HL Deb 16 June 1989 vol 508 cc1643-5

11.15 a.m.

The Earl of Selkirk asked Her Majesty's Government:

When the ban on the import of ivory will take effect.

The Minister of State, Department of the Environment (The Earl of Caithness)

My Lords, the ban on the import of ivory into the United Kingdom came into effect on 9th June.

The Earl of Selkirk

My Lords, does that cover worked and raw ivory?

The Earl of Caithness

My Lords, yes, it does.

Lord Northfield

My Lords, I am sure that we all congratulate the noble Earl on the initiative which he took when he was in Kenya. When he was there was he able to say to the Kenyan and Tanzanian Governments that we should be able to give special help to them in order to stop the poaching on the ground and the killing of the elephants? Secondly, if those governments ask for financial help in order to employ more game wardens and stop the poaching, will Her Majesty's Government give a favourable answer?

The Earl of Caithness

My Lords, we already give considerable support to Kenya. We have three expatriate staff in the wildlife department. We also provide spares for vehicles and radios and other equipment. I asked Mr. Leakey, who has taken over the department, if he wanted any further vehicles or spares, would he please bear Britain in mind? We should consider any request that was made.

Lord Graham of Edmonton

My Lords, does the Minister accept that we on this side of the House wish to acknowledge the splendid work that he has achieved in seeking and imposing the ban on the import of ivory into this country?

However, does he also understand this? He would have the full support of the whole House—in fact, the whole country—if it were possible for him to say a little more today about the measures the Government have in mind to try to achieve a ban on the export of ivory from those countries in which these wonderful creatures are gravely at risk.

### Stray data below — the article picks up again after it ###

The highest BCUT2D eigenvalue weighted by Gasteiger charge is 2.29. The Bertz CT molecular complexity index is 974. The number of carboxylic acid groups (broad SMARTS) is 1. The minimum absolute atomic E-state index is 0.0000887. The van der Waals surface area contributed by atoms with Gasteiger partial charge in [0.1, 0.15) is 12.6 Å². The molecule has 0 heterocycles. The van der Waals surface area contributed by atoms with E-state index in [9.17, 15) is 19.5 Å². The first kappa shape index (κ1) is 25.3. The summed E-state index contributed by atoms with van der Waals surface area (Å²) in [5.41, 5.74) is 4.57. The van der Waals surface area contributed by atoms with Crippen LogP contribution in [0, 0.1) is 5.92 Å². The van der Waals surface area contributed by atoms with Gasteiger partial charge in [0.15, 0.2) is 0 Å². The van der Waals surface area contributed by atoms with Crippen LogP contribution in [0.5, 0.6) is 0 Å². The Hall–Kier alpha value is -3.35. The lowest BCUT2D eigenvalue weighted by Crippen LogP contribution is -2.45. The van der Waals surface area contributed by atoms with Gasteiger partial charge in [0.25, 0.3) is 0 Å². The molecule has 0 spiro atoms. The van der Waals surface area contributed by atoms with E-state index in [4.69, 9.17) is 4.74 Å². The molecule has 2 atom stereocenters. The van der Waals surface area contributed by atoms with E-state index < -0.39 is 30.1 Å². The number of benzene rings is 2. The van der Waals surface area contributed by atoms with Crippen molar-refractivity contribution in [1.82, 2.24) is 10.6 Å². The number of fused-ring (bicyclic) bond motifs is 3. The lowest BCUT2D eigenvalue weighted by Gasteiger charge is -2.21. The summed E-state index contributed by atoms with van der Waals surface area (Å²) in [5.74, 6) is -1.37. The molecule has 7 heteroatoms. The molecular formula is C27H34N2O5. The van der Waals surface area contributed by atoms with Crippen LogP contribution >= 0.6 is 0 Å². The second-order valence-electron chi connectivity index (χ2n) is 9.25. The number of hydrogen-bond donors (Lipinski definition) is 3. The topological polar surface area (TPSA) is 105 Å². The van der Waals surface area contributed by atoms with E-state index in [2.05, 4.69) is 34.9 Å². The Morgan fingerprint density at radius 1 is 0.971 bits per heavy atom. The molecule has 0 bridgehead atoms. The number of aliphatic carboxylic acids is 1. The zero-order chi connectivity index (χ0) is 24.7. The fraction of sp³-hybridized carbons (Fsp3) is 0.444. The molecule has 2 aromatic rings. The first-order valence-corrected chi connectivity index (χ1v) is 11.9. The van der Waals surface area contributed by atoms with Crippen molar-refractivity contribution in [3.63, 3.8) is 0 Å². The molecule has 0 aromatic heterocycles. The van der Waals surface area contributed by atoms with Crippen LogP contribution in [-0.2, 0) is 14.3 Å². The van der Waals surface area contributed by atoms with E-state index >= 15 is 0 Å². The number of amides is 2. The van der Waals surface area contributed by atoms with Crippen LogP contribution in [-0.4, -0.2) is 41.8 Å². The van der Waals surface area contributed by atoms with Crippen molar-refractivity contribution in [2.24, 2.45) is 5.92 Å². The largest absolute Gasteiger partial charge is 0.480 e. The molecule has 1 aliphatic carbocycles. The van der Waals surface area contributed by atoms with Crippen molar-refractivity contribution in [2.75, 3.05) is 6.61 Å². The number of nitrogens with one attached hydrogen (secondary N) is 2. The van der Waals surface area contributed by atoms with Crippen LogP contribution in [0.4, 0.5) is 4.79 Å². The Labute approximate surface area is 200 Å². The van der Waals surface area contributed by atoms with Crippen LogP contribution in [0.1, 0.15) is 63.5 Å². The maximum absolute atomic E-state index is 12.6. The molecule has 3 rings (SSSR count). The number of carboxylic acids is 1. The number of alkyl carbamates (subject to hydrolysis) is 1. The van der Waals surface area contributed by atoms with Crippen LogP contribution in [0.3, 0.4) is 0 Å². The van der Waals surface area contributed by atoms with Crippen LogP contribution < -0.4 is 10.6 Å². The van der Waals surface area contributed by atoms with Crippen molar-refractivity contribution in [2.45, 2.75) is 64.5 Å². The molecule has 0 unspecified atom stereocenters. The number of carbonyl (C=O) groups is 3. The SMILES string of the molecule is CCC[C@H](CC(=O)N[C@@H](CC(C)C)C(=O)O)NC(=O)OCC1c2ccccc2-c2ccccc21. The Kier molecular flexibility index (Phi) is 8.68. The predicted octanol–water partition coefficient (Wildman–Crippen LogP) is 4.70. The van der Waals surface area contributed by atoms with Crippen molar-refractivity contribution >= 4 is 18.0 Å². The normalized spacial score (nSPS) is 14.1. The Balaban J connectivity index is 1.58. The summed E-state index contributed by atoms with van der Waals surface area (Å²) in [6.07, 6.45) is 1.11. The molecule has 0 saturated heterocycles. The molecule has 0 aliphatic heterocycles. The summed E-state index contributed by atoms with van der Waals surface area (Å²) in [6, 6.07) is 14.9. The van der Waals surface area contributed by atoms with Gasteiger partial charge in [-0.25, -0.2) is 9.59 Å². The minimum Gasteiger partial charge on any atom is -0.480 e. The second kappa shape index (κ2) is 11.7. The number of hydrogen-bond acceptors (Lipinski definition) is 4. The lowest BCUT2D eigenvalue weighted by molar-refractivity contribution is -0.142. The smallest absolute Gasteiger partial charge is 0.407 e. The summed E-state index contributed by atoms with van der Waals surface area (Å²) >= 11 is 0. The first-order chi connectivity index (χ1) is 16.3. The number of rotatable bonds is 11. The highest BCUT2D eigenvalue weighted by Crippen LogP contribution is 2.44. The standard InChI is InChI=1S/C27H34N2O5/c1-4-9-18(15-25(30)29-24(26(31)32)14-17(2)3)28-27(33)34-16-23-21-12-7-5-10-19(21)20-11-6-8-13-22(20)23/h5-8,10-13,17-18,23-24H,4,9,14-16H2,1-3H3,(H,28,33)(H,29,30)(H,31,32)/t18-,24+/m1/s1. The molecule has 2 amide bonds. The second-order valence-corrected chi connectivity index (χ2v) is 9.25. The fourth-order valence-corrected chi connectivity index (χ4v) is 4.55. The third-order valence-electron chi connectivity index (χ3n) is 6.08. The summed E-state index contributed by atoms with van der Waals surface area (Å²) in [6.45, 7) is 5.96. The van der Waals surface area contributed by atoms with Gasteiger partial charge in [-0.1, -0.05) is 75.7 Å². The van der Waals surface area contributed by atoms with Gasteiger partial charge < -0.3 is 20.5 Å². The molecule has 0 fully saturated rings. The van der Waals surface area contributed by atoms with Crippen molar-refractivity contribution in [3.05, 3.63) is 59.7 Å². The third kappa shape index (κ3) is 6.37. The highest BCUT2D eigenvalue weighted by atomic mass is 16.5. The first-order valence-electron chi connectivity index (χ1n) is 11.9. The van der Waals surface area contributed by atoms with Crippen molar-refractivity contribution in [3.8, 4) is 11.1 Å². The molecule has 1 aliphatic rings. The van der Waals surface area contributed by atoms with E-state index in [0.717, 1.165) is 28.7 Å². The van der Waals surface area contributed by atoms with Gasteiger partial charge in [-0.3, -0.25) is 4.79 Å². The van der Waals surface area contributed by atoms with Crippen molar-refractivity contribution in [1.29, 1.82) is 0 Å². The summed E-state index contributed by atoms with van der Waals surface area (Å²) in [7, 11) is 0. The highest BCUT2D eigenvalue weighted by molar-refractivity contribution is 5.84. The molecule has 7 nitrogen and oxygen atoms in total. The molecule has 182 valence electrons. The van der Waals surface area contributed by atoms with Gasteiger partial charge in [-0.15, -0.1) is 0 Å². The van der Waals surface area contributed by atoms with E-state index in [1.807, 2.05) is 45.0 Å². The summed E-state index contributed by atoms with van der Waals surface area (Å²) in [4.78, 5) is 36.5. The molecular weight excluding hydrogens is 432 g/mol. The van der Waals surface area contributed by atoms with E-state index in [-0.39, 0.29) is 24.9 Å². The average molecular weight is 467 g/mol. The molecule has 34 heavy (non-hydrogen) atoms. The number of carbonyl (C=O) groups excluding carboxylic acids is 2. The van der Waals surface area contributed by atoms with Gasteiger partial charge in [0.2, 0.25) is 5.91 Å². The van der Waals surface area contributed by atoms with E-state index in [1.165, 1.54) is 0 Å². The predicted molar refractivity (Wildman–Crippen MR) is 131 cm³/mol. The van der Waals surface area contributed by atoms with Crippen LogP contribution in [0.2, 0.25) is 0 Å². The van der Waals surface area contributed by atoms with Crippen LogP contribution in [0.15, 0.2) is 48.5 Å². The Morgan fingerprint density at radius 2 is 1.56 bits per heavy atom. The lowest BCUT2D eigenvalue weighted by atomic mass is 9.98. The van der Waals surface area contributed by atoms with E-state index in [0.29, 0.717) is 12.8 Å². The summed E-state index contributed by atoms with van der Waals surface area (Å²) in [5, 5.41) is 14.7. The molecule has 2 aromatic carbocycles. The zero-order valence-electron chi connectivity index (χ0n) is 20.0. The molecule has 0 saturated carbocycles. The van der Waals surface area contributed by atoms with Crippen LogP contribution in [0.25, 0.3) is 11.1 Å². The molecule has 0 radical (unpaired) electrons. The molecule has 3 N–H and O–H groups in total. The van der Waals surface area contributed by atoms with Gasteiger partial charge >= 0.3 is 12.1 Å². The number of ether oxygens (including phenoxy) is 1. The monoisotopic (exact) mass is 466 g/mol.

The Earl of Caithness

My Lords, it is very difficult to influence from this country the export of whatever product it may be from other countries. It requires the world to say, "We don't want to import ivory any more". I am sure that your Lordships have read, in the press today, as I have done—and I am waiting for clarification—that Japan has banned the import of worked ivory and raw ivory which does not come direct from the African producer countries. So already the action which we have taken has had effect elsewhere.

The Earl of Selkirk

My Lords, I suppose that means Japan can import from Hong Kong. Can the noble Earl say anything about Hong Kong or India?

The Earl of Caithness

My Lords, that is the matter on which I am waiting for clarification. Certainly if what I read in the press is right, Japan bans the import of raw ivory other than from a producer country. I do not believe that there are African elephants alive in Hong Kong, so there would be an effect on the Hong Kong market. As I understand it, the latest position on Hong Kong is that they support us in the transfer on the CITES list of the reference to the African elephant from Appendix 2 to Appendix 1, provided that the trade in existing legal stocks continues to be permitted.